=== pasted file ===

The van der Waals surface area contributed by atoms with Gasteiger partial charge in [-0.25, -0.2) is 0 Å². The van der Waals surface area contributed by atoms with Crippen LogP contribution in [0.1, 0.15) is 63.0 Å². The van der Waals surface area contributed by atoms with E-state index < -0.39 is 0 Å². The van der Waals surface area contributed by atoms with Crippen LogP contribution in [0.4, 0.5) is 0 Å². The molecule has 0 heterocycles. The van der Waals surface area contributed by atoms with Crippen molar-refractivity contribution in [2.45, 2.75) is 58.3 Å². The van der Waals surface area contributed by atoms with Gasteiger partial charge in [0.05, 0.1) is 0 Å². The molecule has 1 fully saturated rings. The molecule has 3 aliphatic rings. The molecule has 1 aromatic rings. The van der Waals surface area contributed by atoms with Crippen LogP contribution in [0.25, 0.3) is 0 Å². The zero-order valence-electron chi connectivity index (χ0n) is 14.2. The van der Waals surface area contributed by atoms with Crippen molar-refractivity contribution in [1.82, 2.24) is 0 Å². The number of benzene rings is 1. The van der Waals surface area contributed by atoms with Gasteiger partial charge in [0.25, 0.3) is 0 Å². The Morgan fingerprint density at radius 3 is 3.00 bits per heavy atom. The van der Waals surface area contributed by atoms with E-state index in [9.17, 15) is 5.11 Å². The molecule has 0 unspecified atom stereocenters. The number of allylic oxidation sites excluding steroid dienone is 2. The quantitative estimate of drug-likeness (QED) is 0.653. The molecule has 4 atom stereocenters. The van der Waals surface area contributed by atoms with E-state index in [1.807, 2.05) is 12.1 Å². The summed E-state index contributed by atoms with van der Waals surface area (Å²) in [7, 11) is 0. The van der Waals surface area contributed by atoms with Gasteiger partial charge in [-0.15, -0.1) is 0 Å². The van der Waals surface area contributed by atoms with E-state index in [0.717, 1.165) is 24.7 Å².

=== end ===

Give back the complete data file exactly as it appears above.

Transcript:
The van der Waals surface area contributed by atoms with Gasteiger partial charge in [-0.25, -0.2) is 0 Å². The van der Waals surface area contributed by atoms with Crippen LogP contribution in [0.1, 0.15) is 63.0 Å². The van der Waals surface area contributed by atoms with E-state index < -0.39 is 0 Å². The van der Waals surface area contributed by atoms with Crippen LogP contribution in [0.4, 0.5) is 0 Å². The molecule has 0 heterocycles. The van der Waals surface area contributed by atoms with Crippen molar-refractivity contribution in [2.45, 2.75) is 58.3 Å². The van der Waals surface area contributed by atoms with Gasteiger partial charge in [0.05, 0.1) is 0 Å². The molecule has 1 fully saturated rings. The molecule has 3 aliphatic rings. The molecule has 1 aromatic rings. The van der Waals surface area contributed by atoms with Crippen LogP contribution in [0.25, 0.3) is 0 Å². The zero-order valence-electron chi connectivity index (χ0n) is 14.2. The van der Waals surface area contributed by atoms with Crippen molar-refractivity contribution in [1.82, 2.24) is 0 Å². The number of benzene rings is 1. The van der Waals surface area contributed by atoms with Gasteiger partial charge in [0.25, 0.3) is 0 Å². The Morgan fingerprint density at radius 3 is 3.00 bits per heavy atom. The van der Waals surface area contributed by atoms with E-state index in [9.17, 15) is 5.11 Å². The molecule has 0 unspecified atom stereocenters. The number of allylic oxidation sites excluding steroid dienone is 2. The quantitative estimate of drug-likeness (QED) is 0.653. The molecule has 4 atom stereocenters. The van der Waals surface area contributed by atoms with E-state index in [1.807, 2.05) is 12.1 Å². The summed E-state index contributed by atoms with van der Waals surface area (Å²) in [7, 11) is 0. The van der Waals surface area contributed by atoms with Gasteiger partial charge in [-0.15, -0.1) is 0 Å². The van der Waals surface area contributed by atoms with E-state index in [0.717, 1.165) is 24.7 Å².